So Lois's memorial was similarly planned. We knew that we wanted a beach. So we drove down the coast until we found an empy turnout. It is one of my favorite spots in Crescent City, the place I usually go to walk and read and drink my morning coffee. So it was very familar.
We went down, and there were rocks far enough into the surf to be able to put Lois's ashes in.
We gathered in a circle and the family told stories of Lois, and my soft-hearted son and wife were both in tears, as were the favorite neices, and it was all very nice.
Niece Ramona had brought daisies from her garden, and she cast them into surf. Bear, her big black german shepard plunged in after them and scooped them up. And that was all right. It was good.
Then Niece Norma gave each of us a little memorial she had printed up, with passages from Lois's writing. Linda gave each of us a bookmark and a piece of salt-water taffy. And then it was time for each of to take a handful of ash and place it in the ocean.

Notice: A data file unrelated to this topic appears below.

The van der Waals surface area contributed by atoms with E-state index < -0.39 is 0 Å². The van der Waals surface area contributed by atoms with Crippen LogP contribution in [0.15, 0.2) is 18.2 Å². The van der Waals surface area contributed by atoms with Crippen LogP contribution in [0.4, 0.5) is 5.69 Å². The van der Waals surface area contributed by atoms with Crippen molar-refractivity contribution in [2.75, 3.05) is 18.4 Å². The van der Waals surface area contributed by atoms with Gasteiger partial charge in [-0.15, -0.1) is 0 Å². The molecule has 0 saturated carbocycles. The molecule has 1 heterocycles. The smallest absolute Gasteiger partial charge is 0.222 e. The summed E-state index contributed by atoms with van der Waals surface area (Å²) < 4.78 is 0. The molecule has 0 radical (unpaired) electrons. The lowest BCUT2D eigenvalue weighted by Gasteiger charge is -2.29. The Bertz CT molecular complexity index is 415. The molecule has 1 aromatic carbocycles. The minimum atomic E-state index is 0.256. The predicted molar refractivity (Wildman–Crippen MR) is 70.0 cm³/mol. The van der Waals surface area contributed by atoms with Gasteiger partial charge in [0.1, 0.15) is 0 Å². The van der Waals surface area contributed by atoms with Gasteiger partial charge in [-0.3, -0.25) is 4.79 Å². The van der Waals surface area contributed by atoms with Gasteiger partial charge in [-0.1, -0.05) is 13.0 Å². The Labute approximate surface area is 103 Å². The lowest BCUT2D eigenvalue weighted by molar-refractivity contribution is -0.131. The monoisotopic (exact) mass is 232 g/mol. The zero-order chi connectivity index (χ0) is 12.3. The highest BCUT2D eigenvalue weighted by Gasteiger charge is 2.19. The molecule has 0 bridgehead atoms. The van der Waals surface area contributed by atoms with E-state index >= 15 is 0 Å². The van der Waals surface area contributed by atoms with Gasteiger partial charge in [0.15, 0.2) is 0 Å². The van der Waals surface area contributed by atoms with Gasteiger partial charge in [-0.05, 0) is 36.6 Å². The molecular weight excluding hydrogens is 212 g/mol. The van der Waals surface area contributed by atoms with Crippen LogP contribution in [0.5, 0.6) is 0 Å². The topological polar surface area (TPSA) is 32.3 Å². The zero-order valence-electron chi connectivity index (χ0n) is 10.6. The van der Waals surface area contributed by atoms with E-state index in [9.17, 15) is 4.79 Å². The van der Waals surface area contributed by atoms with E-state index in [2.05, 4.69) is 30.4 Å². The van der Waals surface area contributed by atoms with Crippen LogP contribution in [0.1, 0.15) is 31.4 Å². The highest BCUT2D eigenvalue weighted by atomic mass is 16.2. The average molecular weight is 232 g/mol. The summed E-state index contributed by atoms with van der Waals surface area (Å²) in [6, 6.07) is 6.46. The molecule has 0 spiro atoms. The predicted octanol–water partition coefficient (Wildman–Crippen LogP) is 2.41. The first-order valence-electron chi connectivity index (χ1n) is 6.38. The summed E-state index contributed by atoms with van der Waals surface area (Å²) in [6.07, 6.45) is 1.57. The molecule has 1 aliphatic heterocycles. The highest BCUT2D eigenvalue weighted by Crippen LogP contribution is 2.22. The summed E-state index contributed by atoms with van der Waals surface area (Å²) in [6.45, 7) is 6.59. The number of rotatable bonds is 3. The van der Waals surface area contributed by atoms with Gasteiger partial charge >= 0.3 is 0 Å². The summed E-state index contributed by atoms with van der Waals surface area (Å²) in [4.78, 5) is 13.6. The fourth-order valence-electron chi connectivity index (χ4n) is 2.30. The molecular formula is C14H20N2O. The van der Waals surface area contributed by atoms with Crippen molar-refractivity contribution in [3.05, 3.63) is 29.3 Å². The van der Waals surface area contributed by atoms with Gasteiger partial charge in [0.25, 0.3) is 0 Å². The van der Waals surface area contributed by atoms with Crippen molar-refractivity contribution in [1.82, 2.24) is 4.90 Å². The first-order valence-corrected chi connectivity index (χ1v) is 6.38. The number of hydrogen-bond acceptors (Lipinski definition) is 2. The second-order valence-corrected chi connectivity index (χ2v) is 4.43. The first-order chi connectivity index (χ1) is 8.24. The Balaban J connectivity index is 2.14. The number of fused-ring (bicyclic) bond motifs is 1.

Afterward, we gathered in a circle again, and brother Lee, who is a minister, said a prayer of rememberance. And that was all right. It was good.
We took pictures, and the dog got in the way of everything, and Norma fell down trying to get into the picture and lost a bracelet but they went back the next morning and found it and that was all right.
I looked out into the ocean, and there, not 20 feet out, was a sea otter, cavorting in the surf. Seriously. We just stood there and watched, and tried to get pictures, and it was good.
Then we gathered up, and went off to dinner --without reservations -- and had a grand time.
I think the Cummin's way may be the best way afterall.